There may not be an artist or cartoonist or creator whose work is more deserving of a coffee table book than Rube Goldberg. Goldberg's cartoons, depicting silly, elaborate, and impractical machines, earned him the rare privilege of nounage; you may have drawn or build Rube Goldberg contraptions in school as a creative exercise. Goldberg's granddaughter, designer Jennifer George, has assembled just such a book, putting together nearly 200 pages of Goldberg's cartoons into The Art of Rube Goldberg: (A) Inventive (B) Cartoon (C) Genius.
NPR posted a short but sweet reminder of why Rube Goldberg's designs were so fun, and why they became so iconic. "A hundred years ago, machines were easier," writes Robert Krulwich. "They were built to do one or two things, and they did it simply, with parts that fit snugly together. In fact, the great cartoonist Rube Goldberg made people laugh by taking basic tools and adding complexity, just for the fun of it."
Goldberg's designs were intentionally absurd, adding needless complexity to machines that often made them less efficient than doing something by hand. And that was the beauty of them, argues NPR. Technology and machinery weren't a means to an end, but rather the entire point. And, of course, it was what made them funny.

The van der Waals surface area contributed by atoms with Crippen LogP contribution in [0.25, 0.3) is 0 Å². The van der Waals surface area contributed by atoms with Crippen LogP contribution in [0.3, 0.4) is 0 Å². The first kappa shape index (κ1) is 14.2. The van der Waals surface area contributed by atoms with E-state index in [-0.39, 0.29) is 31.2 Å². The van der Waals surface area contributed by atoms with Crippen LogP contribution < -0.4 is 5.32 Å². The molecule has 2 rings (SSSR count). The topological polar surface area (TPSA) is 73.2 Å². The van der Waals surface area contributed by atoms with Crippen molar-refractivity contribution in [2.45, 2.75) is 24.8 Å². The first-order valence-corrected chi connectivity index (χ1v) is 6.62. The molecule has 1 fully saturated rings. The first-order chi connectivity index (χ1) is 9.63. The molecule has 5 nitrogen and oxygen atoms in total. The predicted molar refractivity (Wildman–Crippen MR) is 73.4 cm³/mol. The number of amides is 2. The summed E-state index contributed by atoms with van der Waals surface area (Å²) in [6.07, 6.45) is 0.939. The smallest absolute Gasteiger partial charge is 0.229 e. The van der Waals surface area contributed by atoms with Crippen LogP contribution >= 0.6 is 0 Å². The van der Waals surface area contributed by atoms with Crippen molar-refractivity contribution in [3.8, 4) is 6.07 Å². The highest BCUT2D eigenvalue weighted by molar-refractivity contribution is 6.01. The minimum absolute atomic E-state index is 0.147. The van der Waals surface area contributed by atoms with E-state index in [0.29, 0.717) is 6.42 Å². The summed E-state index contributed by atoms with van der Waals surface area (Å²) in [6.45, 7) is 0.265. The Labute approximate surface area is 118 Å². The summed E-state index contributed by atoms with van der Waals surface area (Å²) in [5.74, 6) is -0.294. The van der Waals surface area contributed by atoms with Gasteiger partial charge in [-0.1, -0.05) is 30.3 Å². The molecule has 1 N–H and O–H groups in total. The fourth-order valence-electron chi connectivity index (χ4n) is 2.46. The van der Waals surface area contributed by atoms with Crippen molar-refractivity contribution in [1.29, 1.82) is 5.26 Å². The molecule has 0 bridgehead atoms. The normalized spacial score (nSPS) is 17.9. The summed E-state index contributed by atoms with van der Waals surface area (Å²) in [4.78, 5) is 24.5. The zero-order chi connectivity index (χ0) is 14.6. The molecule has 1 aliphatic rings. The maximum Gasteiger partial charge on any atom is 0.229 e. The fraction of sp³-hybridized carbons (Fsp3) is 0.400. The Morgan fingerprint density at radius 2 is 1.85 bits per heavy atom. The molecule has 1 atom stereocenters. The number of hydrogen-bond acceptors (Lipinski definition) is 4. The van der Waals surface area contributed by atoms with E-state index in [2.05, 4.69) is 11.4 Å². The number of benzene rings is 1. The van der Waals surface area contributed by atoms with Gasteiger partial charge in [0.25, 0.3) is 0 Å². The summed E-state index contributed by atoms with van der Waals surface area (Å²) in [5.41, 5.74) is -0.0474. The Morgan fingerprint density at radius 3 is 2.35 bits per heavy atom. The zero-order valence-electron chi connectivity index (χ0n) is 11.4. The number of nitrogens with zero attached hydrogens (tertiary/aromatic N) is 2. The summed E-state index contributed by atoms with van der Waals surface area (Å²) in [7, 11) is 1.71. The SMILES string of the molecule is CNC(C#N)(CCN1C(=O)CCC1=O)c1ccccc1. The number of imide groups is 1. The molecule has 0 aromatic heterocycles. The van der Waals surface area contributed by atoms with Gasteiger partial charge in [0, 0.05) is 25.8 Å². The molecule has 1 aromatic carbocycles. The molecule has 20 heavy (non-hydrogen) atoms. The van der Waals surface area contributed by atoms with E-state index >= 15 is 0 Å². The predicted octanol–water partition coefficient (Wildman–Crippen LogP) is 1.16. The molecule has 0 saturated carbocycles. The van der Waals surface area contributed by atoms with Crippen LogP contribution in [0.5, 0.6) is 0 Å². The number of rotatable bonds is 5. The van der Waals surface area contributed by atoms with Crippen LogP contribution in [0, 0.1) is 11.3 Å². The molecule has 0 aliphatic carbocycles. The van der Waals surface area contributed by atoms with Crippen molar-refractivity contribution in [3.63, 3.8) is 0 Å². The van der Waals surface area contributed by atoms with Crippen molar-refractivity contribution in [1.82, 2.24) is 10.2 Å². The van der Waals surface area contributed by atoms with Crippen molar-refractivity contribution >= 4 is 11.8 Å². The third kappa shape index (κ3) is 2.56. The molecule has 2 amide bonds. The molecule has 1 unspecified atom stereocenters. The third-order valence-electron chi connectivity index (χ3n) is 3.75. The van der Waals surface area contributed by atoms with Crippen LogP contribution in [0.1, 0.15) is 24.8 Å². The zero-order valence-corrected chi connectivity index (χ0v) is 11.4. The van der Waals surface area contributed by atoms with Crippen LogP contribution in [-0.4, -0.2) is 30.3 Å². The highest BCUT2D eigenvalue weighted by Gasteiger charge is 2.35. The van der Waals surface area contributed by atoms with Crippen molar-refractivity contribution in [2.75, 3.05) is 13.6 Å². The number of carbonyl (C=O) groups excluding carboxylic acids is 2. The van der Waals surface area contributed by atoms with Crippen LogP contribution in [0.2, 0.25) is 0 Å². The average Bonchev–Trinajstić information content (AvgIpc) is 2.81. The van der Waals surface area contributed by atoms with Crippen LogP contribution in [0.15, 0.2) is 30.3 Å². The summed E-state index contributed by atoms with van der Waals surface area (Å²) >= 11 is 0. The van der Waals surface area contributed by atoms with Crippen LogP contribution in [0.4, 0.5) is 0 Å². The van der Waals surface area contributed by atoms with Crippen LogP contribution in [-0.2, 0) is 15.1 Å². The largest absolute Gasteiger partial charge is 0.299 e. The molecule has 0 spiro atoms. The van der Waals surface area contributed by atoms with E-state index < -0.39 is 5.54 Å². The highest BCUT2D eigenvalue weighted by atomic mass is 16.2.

Here's the example, an impossibly skinny arm used to serve a stenographer a cup of coffee while she continues furiously typing away.
Krulwich writes: "the deeper joke, says New Yorker writer Adam Gopnick...is that a machine like this doesn't really save time. This gal could probably gulp a cup of coffee just as fast (with no jiggly mess) by herself. And yet, in some wonderful way, a machine is more dramatic. More exciting. That's what Rube Goldberg was really celebrating: He reminds us what it's like to have, as Gopnick puts it, 'a soul-deep love' of machinery. In Rube's imagination, the best things in life (and maybe, deep down, everything in life) is deeply mechanical."
Goldberg's ideas embodied the spirit of invention for the sake of invention.George's book spans the arc of Goldberg's career, from high school newspaper to iconic inventions to political cartoons. If Goldberg had made the coffee table book himself, though, we have to imagine it would've been an invention in and of itself.